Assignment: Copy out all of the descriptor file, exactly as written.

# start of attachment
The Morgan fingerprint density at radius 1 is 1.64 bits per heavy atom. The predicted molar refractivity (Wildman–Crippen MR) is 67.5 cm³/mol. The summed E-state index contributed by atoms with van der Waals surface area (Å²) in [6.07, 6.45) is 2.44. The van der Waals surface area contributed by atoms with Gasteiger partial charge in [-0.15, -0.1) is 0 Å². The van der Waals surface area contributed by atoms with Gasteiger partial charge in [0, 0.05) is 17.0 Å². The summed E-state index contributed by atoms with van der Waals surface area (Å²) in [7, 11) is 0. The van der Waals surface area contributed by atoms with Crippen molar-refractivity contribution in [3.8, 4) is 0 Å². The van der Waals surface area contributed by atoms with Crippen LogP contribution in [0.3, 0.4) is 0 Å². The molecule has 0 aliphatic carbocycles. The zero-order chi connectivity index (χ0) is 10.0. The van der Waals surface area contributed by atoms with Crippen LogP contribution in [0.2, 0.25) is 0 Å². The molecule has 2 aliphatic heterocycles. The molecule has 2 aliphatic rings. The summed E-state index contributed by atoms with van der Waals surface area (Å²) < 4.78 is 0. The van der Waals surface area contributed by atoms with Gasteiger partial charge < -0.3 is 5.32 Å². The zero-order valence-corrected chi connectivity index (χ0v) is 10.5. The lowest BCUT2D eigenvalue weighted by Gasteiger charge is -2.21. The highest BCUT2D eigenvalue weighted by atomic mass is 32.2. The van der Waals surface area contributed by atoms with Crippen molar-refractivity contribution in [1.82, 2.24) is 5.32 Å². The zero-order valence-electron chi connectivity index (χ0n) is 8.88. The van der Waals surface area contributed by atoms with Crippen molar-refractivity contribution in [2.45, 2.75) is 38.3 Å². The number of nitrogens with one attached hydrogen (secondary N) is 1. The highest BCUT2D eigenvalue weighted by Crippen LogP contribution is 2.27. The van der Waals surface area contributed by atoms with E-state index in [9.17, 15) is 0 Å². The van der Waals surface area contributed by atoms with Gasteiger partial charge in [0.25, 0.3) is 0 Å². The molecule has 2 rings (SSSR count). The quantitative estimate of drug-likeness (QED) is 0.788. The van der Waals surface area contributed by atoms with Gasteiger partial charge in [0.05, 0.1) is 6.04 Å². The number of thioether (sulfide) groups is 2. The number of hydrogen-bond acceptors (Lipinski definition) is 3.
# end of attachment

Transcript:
The Morgan fingerprint density at radius 1 is 1.64 bits per heavy atom. The predicted molar refractivity (Wildman–Crippen MR) is 67.5 cm³/mol. The summed E-state index contributed by atoms with van der Waals surface area (Å²) in [6.07, 6.45) is 2.44. The van der Waals surface area contributed by atoms with Gasteiger partial charge in [-0.15, -0.1) is 0 Å². The van der Waals surface area contributed by atoms with Gasteiger partial charge in [0, 0.05) is 17.0 Å². The summed E-state index contributed by atoms with van der Waals surface area (Å²) in [7, 11) is 0. The van der Waals surface area contributed by atoms with Crippen molar-refractivity contribution in [3.8, 4) is 0 Å². The van der Waals surface area contributed by atoms with Crippen LogP contribution in [0.3, 0.4) is 0 Å². The molecule has 0 aliphatic carbocycles. The zero-order chi connectivity index (χ0) is 10.0. The van der Waals surface area contributed by atoms with Crippen LogP contribution in [0.2, 0.25) is 0 Å². The molecule has 2 aliphatic heterocycles. The molecule has 2 aliphatic rings. The summed E-state index contributed by atoms with van der Waals surface area (Å²) < 4.78 is 0. The van der Waals surface area contributed by atoms with Gasteiger partial charge < -0.3 is 5.32 Å². The zero-order valence-corrected chi connectivity index (χ0v) is 10.5. The lowest BCUT2D eigenvalue weighted by Gasteiger charge is -2.21. The highest BCUT2D eigenvalue weighted by atomic mass is 32.2. The van der Waals surface area contributed by atoms with Crippen molar-refractivity contribution in [1.82, 2.24) is 5.32 Å². The zero-order valence-electron chi connectivity index (χ0n) is 8.88. The van der Waals surface area contributed by atoms with Crippen molar-refractivity contribution in [2.45, 2.75) is 38.3 Å². The number of nitrogens with one attached hydrogen (secondary N) is 1. The highest BCUT2D eigenvalue weighted by Crippen LogP contribution is 2.27. The van der Waals surface area contributed by atoms with E-state index in [9.17, 15) is 0 Å². The van der Waals surface area contributed by atoms with Gasteiger partial charge in [0.25, 0.3) is 0 Å². The molecule has 2 rings (SSSR count). The quantitative estimate of drug-likeness (QED) is 0.788. The van der Waals surface area contributed by atoms with Gasteiger partial charge in [0.05, 0.1) is 6.04 Å². The number of thioether (sulfide) groups is 2. The number of hydrogen-bond acceptors (Lipinski definition) is 3.